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Richard Wilbur

From Academic Kids

Richard Wilbur (born March 1, 1921, in New York City) is a United States poet. He graduated from Amherst College 1942, then fought in Europe during World War II. After a teaching stint at Harvard, he moved to Wesleyan University as Professor of English, a position he occupied there for the rest of his career. He has been awarded the Pulitzer Prize and in 1987 was the second poet, after Robert Penn Warren to be named U.S. Poet Laureate.

From the start, Wilbur's poetry was characterized by a formal and refined structure that he helped to make popular. His poems' beauty is in their simplicity and their brevity, though even his longer and most complex poems (see "The Mind-Reader" or "Walking to Sleep") read easily. It is possible for the average educated reader to finish Wilbur's collected poems at a single sitting. For this reason, Wilbur is sometimes dismissed as a lightweight or a reactionary. Continuing and refining the tradition of Robert Frost and W. H. Auden, Wilbur's poetry finds illumination in everyday experiences and expresses it in beautiful, carefully wrought language.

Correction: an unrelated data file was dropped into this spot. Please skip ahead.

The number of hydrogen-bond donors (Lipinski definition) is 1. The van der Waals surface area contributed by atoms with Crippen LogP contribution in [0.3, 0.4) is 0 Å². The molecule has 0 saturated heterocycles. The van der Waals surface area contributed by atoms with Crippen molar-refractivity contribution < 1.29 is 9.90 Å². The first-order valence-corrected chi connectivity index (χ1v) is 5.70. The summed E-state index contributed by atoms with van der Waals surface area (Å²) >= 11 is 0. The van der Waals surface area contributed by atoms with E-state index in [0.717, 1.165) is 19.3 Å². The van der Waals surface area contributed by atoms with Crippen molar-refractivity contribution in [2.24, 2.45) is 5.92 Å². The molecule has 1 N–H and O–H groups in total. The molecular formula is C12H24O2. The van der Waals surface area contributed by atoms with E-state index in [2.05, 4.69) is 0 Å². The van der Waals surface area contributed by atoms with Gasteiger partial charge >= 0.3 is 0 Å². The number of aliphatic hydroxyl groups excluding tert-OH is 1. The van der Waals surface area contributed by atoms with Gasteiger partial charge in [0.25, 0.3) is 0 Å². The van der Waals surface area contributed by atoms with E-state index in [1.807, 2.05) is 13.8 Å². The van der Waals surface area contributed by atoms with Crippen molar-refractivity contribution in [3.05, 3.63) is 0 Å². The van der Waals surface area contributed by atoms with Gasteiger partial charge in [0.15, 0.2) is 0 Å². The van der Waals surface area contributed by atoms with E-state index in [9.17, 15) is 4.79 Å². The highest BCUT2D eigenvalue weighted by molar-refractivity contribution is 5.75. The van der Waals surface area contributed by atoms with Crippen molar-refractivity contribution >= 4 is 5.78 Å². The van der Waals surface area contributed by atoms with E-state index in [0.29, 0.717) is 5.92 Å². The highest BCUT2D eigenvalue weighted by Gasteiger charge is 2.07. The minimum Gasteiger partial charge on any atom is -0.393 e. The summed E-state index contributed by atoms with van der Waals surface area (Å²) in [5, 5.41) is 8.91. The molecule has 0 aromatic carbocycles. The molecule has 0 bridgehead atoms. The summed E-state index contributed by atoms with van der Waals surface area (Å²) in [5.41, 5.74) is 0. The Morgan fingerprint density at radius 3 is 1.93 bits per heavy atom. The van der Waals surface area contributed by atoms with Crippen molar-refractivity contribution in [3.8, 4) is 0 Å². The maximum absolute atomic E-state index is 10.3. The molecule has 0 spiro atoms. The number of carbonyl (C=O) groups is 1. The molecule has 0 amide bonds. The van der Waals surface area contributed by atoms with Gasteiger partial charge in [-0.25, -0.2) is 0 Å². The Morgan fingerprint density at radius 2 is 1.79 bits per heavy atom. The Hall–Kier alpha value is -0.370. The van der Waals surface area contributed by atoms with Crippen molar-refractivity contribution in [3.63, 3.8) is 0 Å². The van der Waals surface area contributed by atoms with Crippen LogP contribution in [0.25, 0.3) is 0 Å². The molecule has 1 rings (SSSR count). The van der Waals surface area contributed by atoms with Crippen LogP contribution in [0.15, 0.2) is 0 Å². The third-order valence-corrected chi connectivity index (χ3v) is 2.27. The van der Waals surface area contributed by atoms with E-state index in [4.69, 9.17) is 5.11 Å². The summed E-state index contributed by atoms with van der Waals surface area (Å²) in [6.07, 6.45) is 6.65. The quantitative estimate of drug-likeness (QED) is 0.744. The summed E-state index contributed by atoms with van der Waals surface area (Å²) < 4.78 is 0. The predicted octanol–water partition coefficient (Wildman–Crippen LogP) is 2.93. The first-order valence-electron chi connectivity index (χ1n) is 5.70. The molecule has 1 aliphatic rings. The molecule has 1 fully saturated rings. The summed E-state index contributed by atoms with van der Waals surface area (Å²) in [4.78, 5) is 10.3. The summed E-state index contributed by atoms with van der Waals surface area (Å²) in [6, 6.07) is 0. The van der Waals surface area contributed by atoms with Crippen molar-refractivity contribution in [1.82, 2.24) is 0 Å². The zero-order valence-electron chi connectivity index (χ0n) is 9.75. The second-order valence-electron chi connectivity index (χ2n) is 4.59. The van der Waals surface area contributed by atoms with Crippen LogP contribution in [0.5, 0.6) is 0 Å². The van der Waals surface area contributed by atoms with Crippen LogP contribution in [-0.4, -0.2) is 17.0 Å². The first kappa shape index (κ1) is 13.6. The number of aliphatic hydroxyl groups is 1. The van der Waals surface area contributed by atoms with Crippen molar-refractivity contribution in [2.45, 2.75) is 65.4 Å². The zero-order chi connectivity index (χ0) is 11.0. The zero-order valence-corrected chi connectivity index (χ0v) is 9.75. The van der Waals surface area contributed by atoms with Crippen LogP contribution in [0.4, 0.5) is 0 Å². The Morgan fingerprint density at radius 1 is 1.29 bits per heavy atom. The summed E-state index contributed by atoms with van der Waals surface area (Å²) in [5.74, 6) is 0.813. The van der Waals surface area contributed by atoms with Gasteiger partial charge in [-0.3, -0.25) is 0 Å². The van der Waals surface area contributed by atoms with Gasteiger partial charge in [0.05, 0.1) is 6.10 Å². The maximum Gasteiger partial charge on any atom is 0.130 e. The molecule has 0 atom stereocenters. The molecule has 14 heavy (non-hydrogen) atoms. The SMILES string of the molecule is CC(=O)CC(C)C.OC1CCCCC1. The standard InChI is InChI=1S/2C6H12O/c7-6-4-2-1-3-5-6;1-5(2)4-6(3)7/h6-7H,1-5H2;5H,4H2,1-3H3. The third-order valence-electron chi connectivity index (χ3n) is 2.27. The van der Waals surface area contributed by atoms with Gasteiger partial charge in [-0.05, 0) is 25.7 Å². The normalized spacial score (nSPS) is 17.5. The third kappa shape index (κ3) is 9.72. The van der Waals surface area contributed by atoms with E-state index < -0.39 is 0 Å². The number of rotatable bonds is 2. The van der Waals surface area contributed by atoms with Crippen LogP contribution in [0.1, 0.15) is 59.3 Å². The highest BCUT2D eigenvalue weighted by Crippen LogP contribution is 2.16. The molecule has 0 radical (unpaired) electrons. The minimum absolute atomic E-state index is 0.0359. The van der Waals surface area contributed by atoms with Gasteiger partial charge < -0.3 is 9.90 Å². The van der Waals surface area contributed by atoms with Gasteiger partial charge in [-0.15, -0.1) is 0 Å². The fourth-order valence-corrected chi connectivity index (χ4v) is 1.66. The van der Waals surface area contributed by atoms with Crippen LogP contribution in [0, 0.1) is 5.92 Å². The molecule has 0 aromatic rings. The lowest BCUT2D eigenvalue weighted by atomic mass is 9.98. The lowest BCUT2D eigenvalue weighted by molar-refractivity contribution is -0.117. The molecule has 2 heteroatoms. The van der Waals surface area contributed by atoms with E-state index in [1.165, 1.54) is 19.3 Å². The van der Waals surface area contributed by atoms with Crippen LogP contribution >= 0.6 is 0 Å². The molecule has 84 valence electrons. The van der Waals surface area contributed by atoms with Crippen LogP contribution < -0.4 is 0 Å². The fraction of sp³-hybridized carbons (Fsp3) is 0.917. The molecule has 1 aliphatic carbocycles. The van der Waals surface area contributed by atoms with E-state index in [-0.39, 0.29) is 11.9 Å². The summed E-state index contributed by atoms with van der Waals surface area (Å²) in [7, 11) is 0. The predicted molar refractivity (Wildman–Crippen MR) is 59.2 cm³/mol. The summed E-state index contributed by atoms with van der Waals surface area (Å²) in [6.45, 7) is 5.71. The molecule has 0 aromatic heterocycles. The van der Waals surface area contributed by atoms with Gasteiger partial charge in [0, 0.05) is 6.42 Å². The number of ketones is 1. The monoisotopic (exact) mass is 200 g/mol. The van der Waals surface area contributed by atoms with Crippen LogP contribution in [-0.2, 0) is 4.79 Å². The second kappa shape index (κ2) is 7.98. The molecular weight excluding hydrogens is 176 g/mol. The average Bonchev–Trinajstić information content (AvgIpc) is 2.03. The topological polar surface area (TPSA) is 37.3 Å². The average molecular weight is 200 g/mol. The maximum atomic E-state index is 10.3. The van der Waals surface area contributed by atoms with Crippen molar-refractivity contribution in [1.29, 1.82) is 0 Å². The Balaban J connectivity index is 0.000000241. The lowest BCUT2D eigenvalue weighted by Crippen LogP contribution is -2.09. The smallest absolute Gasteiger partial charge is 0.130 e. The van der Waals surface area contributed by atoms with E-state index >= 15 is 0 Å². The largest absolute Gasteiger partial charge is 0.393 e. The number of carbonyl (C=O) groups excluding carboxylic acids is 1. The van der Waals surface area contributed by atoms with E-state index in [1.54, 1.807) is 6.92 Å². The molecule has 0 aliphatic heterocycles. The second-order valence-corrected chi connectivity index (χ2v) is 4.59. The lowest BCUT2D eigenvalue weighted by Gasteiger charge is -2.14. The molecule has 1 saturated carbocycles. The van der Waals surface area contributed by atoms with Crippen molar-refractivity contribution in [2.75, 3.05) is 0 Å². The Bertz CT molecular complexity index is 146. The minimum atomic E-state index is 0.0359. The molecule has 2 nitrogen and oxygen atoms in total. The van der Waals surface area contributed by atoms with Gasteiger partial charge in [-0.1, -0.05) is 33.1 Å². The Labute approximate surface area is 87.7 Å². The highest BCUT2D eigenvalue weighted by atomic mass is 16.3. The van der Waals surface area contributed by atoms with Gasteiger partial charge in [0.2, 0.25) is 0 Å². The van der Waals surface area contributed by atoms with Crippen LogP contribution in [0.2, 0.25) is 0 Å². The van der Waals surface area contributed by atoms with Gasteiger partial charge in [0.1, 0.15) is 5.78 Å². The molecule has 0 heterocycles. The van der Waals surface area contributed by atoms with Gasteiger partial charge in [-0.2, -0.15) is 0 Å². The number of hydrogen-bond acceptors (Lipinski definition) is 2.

Lesser-known was Wilbur's foray into lyric writing. He provided many of the finer lyrical touches in Leonard Bernstein's 1956 musical, Candide.

He is also noted as a translator, particularly of 17th century French dramas, whose original verse forms give prove Wilbur competent in both translation and verse. His translations of Molière and Jean Racine are well respected and many are still in print.

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